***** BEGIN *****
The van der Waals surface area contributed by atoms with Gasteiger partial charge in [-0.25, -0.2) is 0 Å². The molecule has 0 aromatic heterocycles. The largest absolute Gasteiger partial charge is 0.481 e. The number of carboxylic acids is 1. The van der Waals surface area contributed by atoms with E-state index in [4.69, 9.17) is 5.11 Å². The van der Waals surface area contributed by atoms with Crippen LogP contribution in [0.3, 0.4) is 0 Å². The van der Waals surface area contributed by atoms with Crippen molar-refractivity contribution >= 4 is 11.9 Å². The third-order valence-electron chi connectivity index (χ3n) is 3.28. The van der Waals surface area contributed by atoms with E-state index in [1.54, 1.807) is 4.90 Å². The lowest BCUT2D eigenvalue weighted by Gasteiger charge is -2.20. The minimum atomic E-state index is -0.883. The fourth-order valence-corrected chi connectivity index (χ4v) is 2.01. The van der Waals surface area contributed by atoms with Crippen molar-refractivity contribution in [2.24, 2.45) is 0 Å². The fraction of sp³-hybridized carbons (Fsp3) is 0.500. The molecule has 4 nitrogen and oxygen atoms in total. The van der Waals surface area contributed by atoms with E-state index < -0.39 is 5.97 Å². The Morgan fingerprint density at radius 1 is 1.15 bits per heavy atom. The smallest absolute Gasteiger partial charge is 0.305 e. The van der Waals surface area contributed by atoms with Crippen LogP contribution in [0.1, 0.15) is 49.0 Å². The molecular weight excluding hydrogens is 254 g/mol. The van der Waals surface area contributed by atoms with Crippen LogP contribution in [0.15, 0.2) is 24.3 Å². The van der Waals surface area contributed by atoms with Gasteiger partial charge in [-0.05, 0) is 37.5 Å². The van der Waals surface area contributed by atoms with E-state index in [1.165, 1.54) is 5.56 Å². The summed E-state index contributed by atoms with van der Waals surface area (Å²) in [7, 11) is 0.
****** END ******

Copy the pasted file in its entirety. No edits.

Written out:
The van der Waals surface area contributed by atoms with Gasteiger partial charge in [-0.25, -0.2) is 0 Å². The molecule has 0 aromatic heterocycles. The largest absolute Gasteiger partial charge is 0.481 e. The number of carboxylic acids is 1. The van der Waals surface area contributed by atoms with E-state index in [4.69, 9.17) is 5.11 Å². The van der Waals surface area contributed by atoms with Crippen LogP contribution in [0.3, 0.4) is 0 Å². The van der Waals surface area contributed by atoms with Crippen molar-refractivity contribution >= 4 is 11.9 Å². The third-order valence-electron chi connectivity index (χ3n) is 3.28. The van der Waals surface area contributed by atoms with E-state index in [1.54, 1.807) is 4.90 Å². The lowest BCUT2D eigenvalue weighted by Gasteiger charge is -2.20. The minimum atomic E-state index is -0.883. The fourth-order valence-corrected chi connectivity index (χ4v) is 2.01. The van der Waals surface area contributed by atoms with Crippen molar-refractivity contribution in [2.24, 2.45) is 0 Å². The fraction of sp³-hybridized carbons (Fsp3) is 0.500. The molecule has 4 nitrogen and oxygen atoms in total. The van der Waals surface area contributed by atoms with E-state index < -0.39 is 5.97 Å². The Morgan fingerprint density at radius 1 is 1.15 bits per heavy atom. The smallest absolute Gasteiger partial charge is 0.305 e. The van der Waals surface area contributed by atoms with Crippen LogP contribution in [0.1, 0.15) is 49.0 Å². The molecular weight excluding hydrogens is 254 g/mol. The van der Waals surface area contributed by atoms with Crippen LogP contribution in [0.15, 0.2) is 24.3 Å². The van der Waals surface area contributed by atoms with Gasteiger partial charge in [-0.05, 0) is 37.5 Å². The van der Waals surface area contributed by atoms with E-state index in [1.165, 1.54) is 5.56 Å². The summed E-state index contributed by atoms with van der Waals surface area (Å²) in [7, 11) is 0.